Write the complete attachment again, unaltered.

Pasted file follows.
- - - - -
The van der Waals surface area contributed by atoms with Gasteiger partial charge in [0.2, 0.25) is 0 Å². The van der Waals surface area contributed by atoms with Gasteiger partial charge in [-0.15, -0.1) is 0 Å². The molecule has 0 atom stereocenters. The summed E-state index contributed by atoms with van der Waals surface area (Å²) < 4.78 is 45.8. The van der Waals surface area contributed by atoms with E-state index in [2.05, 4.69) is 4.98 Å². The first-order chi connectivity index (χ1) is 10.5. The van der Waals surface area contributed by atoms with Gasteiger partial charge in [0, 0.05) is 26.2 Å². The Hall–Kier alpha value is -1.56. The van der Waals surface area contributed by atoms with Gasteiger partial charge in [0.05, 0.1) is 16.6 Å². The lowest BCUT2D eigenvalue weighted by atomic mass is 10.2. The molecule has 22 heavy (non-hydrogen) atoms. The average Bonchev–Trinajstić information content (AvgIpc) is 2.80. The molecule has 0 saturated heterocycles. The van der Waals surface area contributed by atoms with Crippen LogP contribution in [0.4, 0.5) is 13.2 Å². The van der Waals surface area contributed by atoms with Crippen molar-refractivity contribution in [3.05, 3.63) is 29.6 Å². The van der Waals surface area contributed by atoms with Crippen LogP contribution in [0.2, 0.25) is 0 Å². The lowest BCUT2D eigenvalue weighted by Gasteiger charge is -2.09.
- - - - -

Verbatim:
The van der Waals surface area contributed by atoms with Gasteiger partial charge in [0.2, 0.25) is 0 Å². The van der Waals surface area contributed by atoms with Gasteiger partial charge in [-0.15, -0.1) is 0 Å². The molecule has 0 atom stereocenters. The summed E-state index contributed by atoms with van der Waals surface area (Å²) < 4.78 is 45.8. The van der Waals surface area contributed by atoms with E-state index in [2.05, 4.69) is 4.98 Å². The first-order chi connectivity index (χ1) is 10.5. The van der Waals surface area contributed by atoms with Gasteiger partial charge in [0, 0.05) is 26.2 Å². The Hall–Kier alpha value is -1.56. The van der Waals surface area contributed by atoms with Gasteiger partial charge in [0.05, 0.1) is 16.6 Å². The lowest BCUT2D eigenvalue weighted by atomic mass is 10.2. The molecule has 22 heavy (non-hydrogen) atoms. The average Bonchev–Trinajstić information content (AvgIpc) is 2.80. The molecule has 0 saturated heterocycles. The van der Waals surface area contributed by atoms with Crippen LogP contribution in [0.4, 0.5) is 13.2 Å². The van der Waals surface area contributed by atoms with Crippen molar-refractivity contribution in [3.05, 3.63) is 29.6 Å². The van der Waals surface area contributed by atoms with Crippen LogP contribution in [0.2, 0.25) is 0 Å². The lowest BCUT2D eigenvalue weighted by Gasteiger charge is -2.09.